This frozen chess game in Ontario will give you chills.

Toronto local Nick McNaught is part of Unbounded, a community of people testing their discipline through activities like cold exposure.

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Recently, McNaught added a new level of difficulty to his cold-water plunges by incorporating a game of chess.

In an Instagram video, McNaught and his friend can be seen playing a five-minute game of chess while neck-deep in frozen Oak Lake.

McNaught chatted with Narcity about the below-zero game and how it came to be.

What inspired this cold-water dip?

McNaught has participated in events like the Polar Plunge before, but this year he decided to challenge himself in new ways.

"I was closing up my cottage this fall, and I've been swimming every day," he said. "I was was just like, I don't want to stop."

He began daily dips in the water to slowly adapt to the cold temperatures. Eventually, more people began to join in.

There are now around 50 people participating in the chilly plunges at different times, he said.

"I'm someone that enjoys testing discipline, I enjoy seeking discomfort."

"I enjoy finding my edge and then seeing if I can cross it. And this was the perfect opportunity to do that."

How did the chess game come about?

The winter dips were taken to a whole new level when McNaught and his friend added a chess game to the mix. 

"We thought, we're going to be sitting there for at least five minutes," he said.

"What's something that we can do that's socially distant that's also going to add another layer of mental fatigue?"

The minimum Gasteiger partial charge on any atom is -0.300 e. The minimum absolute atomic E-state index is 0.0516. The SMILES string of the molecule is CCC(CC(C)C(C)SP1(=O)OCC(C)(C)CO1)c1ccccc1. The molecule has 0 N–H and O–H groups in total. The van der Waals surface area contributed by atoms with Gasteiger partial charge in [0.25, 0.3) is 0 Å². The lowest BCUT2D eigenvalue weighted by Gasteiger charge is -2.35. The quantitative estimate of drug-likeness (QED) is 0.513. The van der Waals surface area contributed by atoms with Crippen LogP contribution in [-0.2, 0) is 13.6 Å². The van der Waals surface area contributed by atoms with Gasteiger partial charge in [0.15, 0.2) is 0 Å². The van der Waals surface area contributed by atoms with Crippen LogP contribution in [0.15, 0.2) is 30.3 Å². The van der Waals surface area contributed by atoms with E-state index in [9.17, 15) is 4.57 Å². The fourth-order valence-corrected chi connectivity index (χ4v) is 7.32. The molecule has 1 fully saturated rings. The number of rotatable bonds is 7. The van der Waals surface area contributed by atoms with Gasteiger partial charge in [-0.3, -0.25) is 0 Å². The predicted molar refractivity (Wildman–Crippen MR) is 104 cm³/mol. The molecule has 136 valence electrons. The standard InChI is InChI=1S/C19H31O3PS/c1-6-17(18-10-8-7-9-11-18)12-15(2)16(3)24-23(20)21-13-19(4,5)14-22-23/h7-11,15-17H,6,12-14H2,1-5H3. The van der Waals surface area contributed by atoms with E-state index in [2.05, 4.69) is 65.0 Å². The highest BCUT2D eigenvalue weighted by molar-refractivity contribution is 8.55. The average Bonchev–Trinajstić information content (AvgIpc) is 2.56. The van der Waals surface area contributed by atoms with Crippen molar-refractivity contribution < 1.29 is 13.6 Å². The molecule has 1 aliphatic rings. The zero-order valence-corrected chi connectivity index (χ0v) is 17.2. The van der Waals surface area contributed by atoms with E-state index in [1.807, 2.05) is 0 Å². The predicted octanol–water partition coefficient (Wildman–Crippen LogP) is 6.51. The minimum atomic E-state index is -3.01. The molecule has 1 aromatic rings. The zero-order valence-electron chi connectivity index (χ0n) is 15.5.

They had a chessboard sitting nearby, so they climbed into holes in the ice, set the board between them, and had a five-minute game.

"We were like... let's see if we could actually concentrate on playing a game of chess while in freezing water. It turns out you can."

What is the experience like?

McNaught began with 30-second dips, then worked his way up to the eight-minute mark.

"When you first jump in and you're first submerged, there's that initial shock and adrenaline," he said. 

He explained that the discomfort builds to around the two-minute mark before things change. 

"It's a very intense battle between body and mind, and initially you're just trying to escape," he described.

"As you're able to sit with that discomfort, it starts to transition to almost this meditative process where you become at peace with it."

He also mentioned that he'd be open to more games in the water, amidst the ice.

"Maybe next time, it's poker," he laughed. 

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